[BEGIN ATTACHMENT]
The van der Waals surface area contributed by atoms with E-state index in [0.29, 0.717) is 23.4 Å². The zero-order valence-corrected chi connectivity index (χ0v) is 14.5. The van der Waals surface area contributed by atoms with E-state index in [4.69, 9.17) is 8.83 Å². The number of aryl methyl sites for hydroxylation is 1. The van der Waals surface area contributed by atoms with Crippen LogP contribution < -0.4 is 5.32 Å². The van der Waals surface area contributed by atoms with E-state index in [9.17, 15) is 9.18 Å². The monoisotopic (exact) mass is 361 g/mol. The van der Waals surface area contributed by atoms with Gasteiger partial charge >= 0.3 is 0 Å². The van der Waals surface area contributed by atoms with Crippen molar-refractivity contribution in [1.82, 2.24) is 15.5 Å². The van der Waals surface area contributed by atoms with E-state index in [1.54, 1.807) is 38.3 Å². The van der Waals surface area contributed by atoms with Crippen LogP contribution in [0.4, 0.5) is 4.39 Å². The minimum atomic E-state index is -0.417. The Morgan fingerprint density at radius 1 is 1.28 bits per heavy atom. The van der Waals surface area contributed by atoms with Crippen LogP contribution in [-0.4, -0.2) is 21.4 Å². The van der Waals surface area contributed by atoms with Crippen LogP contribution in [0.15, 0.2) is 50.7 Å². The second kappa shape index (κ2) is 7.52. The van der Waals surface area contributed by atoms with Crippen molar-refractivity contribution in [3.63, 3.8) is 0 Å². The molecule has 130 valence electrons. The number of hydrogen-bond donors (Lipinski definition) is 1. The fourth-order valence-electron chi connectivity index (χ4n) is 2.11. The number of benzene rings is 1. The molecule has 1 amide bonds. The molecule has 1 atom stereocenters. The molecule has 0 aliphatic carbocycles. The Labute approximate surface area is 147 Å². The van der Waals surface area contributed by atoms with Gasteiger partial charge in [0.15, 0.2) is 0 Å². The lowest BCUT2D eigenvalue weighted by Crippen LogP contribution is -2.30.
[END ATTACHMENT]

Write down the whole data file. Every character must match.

The van der Waals surface area contributed by atoms with E-state index in [0.29, 0.717) is 23.4 Å². The zero-order valence-corrected chi connectivity index (χ0v) is 14.5. The van der Waals surface area contributed by atoms with E-state index in [4.69, 9.17) is 8.83 Å². The number of aryl methyl sites for hydroxylation is 1. The van der Waals surface area contributed by atoms with Crippen LogP contribution < -0.4 is 5.32 Å². The van der Waals surface area contributed by atoms with E-state index in [9.17, 15) is 9.18 Å². The monoisotopic (exact) mass is 361 g/mol. The van der Waals surface area contributed by atoms with Gasteiger partial charge >= 0.3 is 0 Å². The van der Waals surface area contributed by atoms with Crippen molar-refractivity contribution in [1.82, 2.24) is 15.5 Å². The van der Waals surface area contributed by atoms with E-state index in [1.54, 1.807) is 38.3 Å². The van der Waals surface area contributed by atoms with Crippen LogP contribution in [0.4, 0.5) is 4.39 Å². The minimum atomic E-state index is -0.417. The Morgan fingerprint density at radius 1 is 1.28 bits per heavy atom. The van der Waals surface area contributed by atoms with Crippen LogP contribution in [-0.4, -0.2) is 21.4 Å². The van der Waals surface area contributed by atoms with Crippen LogP contribution in [0.15, 0.2) is 50.7 Å². The second kappa shape index (κ2) is 7.52. The van der Waals surface area contributed by atoms with Crippen molar-refractivity contribution in [3.63, 3.8) is 0 Å². The molecule has 130 valence electrons. The number of hydrogen-bond donors (Lipinski definition) is 1. The fourth-order valence-electron chi connectivity index (χ4n) is 2.11. The number of benzene rings is 1. The molecule has 1 amide bonds. The molecule has 1 atom stereocenters. The molecule has 0 aliphatic carbocycles. The Labute approximate surface area is 147 Å². The van der Waals surface area contributed by atoms with Gasteiger partial charge in [0.15, 0.2) is 0 Å². The lowest BCUT2D eigenvalue weighted by Crippen LogP contribution is -2.30.